With $70M in VC cash, Tizona takes a fresh approach to immuno-oncology

South San Francisco biotech Tizona Therapeutics is coming out of stealth with more than $70 million raised through two funding rounds and a pair of projects it believes can stand out in the fast-moving field of immuno-oncology.

Pablo Cagnoni

Led by Onyx Pharmaceuticals veteran Pablo Cagnoni, Tizona just wrapped up a $43 million B round co-led by Abingworth and Canaan Partners with help from Lightstone Ventures and a pack of prior investors. The latest funds pile onto a previously unannounced Series A, which totaled roughly $27 million and brought together MPM Capital, Amgen ($AMGN) Ventures, Astellas Venture Management and InterWest Partners.

That cash will keep the doors open for about two years, Tizona said, and the biotech is pressing forward on two immunological targets with applications in cancer.

The first is an antibody for the CCR4 protein, designed to modulate the regulatory T cells that help cancer skate past the immune system. Other agents in immuno-oncology have proven effective at releasing the brakes on effector T cells to help the body fight malignancies, but the micro-environment surrounding tumors remains highly immunosuppressive, Cagnoni said. Blocking CCR4, the company believes, can deplete the regulatory T cells, or T-regs, that protect cancer cells in that micro-environment, making Tizona's antibody a potentially potent part of a one-two punch in oncology.

The company's second disclosed candidate is an antibody against interleukin-35, a protein secreted by T-regs to tamp down immunological response. Tizona's ambitions in IL-35 are two-fold: The biotech is at work on an antibody that can block it and thus help the body fight cancer, while at the same time crafting an IL-35 booster that could help slow down the inflammatory process in autoimmune disorders like Crohn's disease.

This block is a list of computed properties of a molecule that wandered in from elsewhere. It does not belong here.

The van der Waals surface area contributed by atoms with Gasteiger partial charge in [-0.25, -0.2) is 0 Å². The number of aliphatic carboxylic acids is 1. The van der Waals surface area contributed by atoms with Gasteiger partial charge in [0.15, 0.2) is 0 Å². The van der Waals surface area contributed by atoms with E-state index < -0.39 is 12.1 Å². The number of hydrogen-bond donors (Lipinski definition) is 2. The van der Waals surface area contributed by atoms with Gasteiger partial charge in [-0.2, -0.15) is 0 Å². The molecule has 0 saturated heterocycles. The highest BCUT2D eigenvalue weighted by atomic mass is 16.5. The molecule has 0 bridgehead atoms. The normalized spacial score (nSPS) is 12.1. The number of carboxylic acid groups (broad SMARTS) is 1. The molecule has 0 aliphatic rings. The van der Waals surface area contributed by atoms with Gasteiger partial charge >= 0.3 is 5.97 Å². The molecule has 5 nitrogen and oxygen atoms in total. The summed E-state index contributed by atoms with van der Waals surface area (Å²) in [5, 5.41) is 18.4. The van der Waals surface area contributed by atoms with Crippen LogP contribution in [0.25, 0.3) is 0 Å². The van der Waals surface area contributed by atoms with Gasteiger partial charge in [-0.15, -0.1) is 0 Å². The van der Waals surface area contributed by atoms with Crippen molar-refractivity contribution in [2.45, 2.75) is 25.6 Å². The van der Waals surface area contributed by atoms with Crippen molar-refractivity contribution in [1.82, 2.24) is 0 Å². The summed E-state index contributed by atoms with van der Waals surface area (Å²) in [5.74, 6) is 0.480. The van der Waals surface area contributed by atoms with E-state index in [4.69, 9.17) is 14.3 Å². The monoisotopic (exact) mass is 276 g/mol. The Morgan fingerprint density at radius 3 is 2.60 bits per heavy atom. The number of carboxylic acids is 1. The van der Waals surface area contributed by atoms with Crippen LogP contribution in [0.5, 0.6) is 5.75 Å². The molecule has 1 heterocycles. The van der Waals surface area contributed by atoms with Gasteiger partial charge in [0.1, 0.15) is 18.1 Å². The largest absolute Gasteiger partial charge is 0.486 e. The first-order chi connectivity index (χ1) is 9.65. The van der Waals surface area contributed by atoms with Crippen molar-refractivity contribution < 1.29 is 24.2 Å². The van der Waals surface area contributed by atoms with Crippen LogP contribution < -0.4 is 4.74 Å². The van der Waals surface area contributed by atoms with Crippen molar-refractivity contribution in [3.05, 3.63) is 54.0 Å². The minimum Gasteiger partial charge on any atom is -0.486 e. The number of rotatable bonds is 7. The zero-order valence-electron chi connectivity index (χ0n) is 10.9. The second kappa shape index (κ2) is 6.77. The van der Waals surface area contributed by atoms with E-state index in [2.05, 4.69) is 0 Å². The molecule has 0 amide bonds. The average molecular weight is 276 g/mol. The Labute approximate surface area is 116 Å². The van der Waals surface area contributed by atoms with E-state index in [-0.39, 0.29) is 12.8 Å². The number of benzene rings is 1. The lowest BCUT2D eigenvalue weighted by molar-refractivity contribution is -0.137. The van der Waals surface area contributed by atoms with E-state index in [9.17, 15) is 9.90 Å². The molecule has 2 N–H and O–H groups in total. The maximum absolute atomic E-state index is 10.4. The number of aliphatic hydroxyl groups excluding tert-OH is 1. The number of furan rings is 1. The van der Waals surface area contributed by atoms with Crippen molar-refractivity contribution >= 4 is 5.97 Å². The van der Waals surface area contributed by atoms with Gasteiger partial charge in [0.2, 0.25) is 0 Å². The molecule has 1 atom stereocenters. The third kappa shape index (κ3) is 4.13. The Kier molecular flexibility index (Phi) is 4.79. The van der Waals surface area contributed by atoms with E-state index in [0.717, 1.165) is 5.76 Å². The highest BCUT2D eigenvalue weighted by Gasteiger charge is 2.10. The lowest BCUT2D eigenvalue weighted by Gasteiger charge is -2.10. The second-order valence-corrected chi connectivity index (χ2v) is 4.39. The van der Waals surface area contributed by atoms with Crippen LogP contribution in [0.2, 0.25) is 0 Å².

Tizona said it's on track to get its CCR4 therapy into clinical trials next year, and the company hopes to get one new treatment into Phase I each year thereafter. Behind its CCR4 and IL-35 candidates, the company has three more as-yet-undisclosed projects, Cagnoni said.

To get there, Tizona is planning to double its current staff of 13, scouting for talent as it builds out its pipeline. Tizona's plan is to take its candidates as far as that $70 million will take them, after which the biotech will look to either raise more money or extend its runway through a partnership, Cagnoni said.

Cagnoni took the reins at Tizona last year following a stint as president of Onyx Pharmaceuticals that concluded after Amgen completed its $10 billion acquisition of the company. Before that, Cagnoni served as head of clinical development at Novartis' ($NVS) oncology division, playing a role in the successes of Afinitor, Exjade, Glivec and other cancer treatments.

In leaving the world of big-time drugmakers for the startup scene, Cagnoni joins a growing group of pharma expats who have decamped to lead smaller companies in recent years. Former AstraZeneca ($AZN) R&D boss Briggs Morrison followed a similar path when he took over Syndax ($SNDX), as did ex-Merck KGaA research chief Annalisa Jenkins at Dimension Therapeutics ($DMTX) and one-time Biogen ($BIIB) R&D leader Doug Williams at Codiak BioSciences.

But "it's not about big versus small," Cagnoni said. His experience with companies whose payroll measures in the thousands was "invaluable" as Tizona came together, even if he's still getting used to handling his own literature searches.

"In a small company, you have to do certain things you haven't done in a while," Cagnoni said. "But at the same time, the amount of time you spend in a large company on decisionmaking bodies, restructurings, off-site--I'll take fixing the paper jam any day."

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